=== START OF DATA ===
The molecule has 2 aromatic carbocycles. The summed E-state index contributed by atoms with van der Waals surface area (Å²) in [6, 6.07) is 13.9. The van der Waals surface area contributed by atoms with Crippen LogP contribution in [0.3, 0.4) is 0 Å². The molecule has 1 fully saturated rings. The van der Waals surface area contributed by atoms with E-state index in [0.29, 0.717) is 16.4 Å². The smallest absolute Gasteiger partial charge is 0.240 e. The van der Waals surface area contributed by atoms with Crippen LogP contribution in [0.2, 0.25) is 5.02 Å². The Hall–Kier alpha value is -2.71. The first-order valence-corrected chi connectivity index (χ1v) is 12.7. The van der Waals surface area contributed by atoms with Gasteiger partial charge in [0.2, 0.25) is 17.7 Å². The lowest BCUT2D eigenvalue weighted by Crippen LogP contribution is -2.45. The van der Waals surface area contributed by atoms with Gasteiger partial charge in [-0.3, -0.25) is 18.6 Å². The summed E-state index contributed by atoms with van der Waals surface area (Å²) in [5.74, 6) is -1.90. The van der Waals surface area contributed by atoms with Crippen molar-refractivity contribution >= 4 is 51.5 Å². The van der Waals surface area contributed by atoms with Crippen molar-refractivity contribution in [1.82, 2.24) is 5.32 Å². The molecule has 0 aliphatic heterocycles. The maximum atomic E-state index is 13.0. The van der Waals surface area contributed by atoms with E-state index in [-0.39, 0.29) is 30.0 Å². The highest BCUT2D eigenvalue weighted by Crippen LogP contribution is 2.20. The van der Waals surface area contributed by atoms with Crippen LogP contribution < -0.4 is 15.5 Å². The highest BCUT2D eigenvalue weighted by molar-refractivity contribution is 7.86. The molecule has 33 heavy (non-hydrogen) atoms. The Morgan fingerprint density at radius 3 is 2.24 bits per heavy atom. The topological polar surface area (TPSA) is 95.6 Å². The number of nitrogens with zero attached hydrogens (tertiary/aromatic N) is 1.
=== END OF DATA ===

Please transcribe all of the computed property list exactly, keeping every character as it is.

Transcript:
The molecule has 2 aromatic carbocycles. The summed E-state index contributed by atoms with van der Waals surface area (Å²) in [6, 6.07) is 13.9. The van der Waals surface area contributed by atoms with Crippen LogP contribution in [0.3, 0.4) is 0 Å². The molecule has 1 fully saturated rings. The van der Waals surface area contributed by atoms with E-state index in [0.29, 0.717) is 16.4 Å². The smallest absolute Gasteiger partial charge is 0.240 e. The van der Waals surface area contributed by atoms with Crippen LogP contribution in [0.2, 0.25) is 5.02 Å². The Hall–Kier alpha value is -2.71. The first-order valence-corrected chi connectivity index (χ1v) is 12.7. The van der Waals surface area contributed by atoms with Gasteiger partial charge in [0.2, 0.25) is 17.7 Å². The lowest BCUT2D eigenvalue weighted by Crippen LogP contribution is -2.45. The van der Waals surface area contributed by atoms with Gasteiger partial charge in [-0.3, -0.25) is 18.6 Å². The summed E-state index contributed by atoms with van der Waals surface area (Å²) in [5.74, 6) is -1.90. The van der Waals surface area contributed by atoms with Crippen molar-refractivity contribution >= 4 is 51.5 Å². The van der Waals surface area contributed by atoms with Crippen molar-refractivity contribution in [1.82, 2.24) is 5.32 Å². The molecule has 0 aliphatic heterocycles. The maximum atomic E-state index is 13.0. The van der Waals surface area contributed by atoms with E-state index in [-0.39, 0.29) is 30.0 Å². The highest BCUT2D eigenvalue weighted by Crippen LogP contribution is 2.20. The van der Waals surface area contributed by atoms with Crippen LogP contribution < -0.4 is 15.5 Å². The highest BCUT2D eigenvalue weighted by molar-refractivity contribution is 7.86. The molecule has 33 heavy (non-hydrogen) atoms. The Morgan fingerprint density at radius 3 is 2.24 bits per heavy atom. The topological polar surface area (TPSA) is 95.6 Å². The number of nitrogens with zero attached hydrogens (tertiary/aromatic N) is 1.